[fusion_builder_container hundred_percent=”no” equal_height_columns=”no” menu_anchor=”” hide_on_mobile=”small-visibility,medium-visibility,large-visibility” class=”” id=”” background_color=”” background_image=”” background_position=”center center” background_repeat=”no-repeat” fade=”no” background_parallax=”none” parallax_speed=”0.3″ video_mp4=”” video_webm=”” video_ogv=”” video_url=”” video_aspect_ratio=”16:9″ video_loop=”yes” video_mute=”yes” overlay_color=”” video_preview_image=”” border_size=”” border_color=”” border_style=”solid” padding_top=”” padding_bottom=”” padding_left=”” padding_right=””][fusion_builder_row][fusion_builder_column type=”1_1″ layout=”1_1″ background_position=”left top” background_color=”” border_size=”” border_color=”” border_style=”solid” border_position=”all” spacing=”yes” background_image=”” background_repeat=”no-repeat” padding_top=”” padding_right=”” padding_bottom=”” padding_left=”” margin_top=”0px” margin_bottom=”0px” class=”” id=”” animation_type=”” animation_speed=”0.3″ animation_direction=”left” hide_on_mobile=”small-visibility,medium-visibility,large-visibility” center_content=”no” last=”no” min_height=”” hover_type=”none” link=””][fusion_text columns=”” column_min_width=”” column_spacing=”” rule_style=”default” rule_size=”” rule_color=”” class=”” id=””]Here at the-Coaching Blog-run by Gerard O’Donovan, our aim is to constantly bring value to those seeking to improve their lives. Therefore we have a policy of publishing articles and materials by guest authors whom we value and appreciate. Today’s guest author is Malcolm Nicholson.
Relationship coaching is an area traditionally associated with Life Coaching. Just as the family unit over the last few decades has become more complex than ever before, so have organisations. A two thousand-year-old command and control pyramid dating back to the Roman army is being swept aside with multi-dimensional, complex and often paradoxical working relationships. As each extended step family has to create its own rules, so organizations have to create their own rules and values.
If, as the saying goes, you can choose your friends but, you cannot choose your family, then it is even more difficult and complex to choose the relationships you have at work. Take one example. There is a truism that ‘People join companies but leave their managers’. The relationship with your boss can be one of the most important in your life, however, it is skewed by an increasing range of variables.
We are having to learn to work with far more memberships of groups and feeling part of them, as work relationships have to take into account the ‘multi-cultural’ element in its broadest sense. We appear to be hard wired, to be tribal (if in any doubt about this go along to a football match one Saturday afternoon). The paradox in work is ‘which tribe do I belong to?’ or ‘with whom do I identify?’… This ranges from geographic proximity like work area, floors of an office, office locations and national boundaries. Add on to this the role dimension ‘exec member, function head/member, departmental head/member, regional head/member; pile on top of this relationship question like ‘How do I work or manage remotely?’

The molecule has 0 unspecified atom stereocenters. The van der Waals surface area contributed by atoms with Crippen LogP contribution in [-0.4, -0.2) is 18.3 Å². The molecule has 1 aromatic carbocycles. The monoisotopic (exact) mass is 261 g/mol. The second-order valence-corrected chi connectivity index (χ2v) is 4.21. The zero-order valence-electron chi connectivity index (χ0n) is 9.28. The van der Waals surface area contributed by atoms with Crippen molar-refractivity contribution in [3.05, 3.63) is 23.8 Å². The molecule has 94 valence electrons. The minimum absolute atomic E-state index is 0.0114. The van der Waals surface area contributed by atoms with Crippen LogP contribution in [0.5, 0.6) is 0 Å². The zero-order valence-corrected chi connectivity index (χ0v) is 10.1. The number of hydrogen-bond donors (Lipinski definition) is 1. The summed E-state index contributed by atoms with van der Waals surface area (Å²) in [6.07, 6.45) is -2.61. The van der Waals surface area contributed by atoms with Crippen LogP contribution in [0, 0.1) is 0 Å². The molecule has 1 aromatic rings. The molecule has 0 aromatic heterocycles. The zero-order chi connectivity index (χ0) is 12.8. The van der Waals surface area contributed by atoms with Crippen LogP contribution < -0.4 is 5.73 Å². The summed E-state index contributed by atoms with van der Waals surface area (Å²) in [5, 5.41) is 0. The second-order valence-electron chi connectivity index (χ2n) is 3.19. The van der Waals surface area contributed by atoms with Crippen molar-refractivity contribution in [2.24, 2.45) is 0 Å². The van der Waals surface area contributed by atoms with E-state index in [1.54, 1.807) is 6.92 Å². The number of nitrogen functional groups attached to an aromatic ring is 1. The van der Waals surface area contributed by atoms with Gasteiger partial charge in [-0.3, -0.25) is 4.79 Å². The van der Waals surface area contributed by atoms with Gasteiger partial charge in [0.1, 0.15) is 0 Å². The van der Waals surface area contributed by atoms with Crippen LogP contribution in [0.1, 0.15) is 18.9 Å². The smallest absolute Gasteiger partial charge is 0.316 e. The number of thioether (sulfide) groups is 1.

The globalising of trade and employment markets means that more frequently people are working side by side with international colleagues. This can bring many unspoken relationship issues, especially as social and cultural norms for very many people are shaped by their family and a narrow geographically based socio-economic group. For example; the esteem with which a town Mayor is held may vary from town to town let alone when compared to the esteem with which Village Elders from another country are held, and that is just within the company. We haven’t even considered the competition, customers or concepts like co-opetition yet!! It is certainly unclear how well leaders, let alone employees are equipped for working in such complex environments.
Hall, Duval, and Salom define culture as a set of meaning frames. (1) They describe it as an evolving and dynamic process of collectively recognised rules, rights, responsibilities, duties, obligations, rituals, and powers that arise within a community. This system operates as the groups shared reality. So in their terms, our shared reality at work is evolving far more rapidly than we can cope with.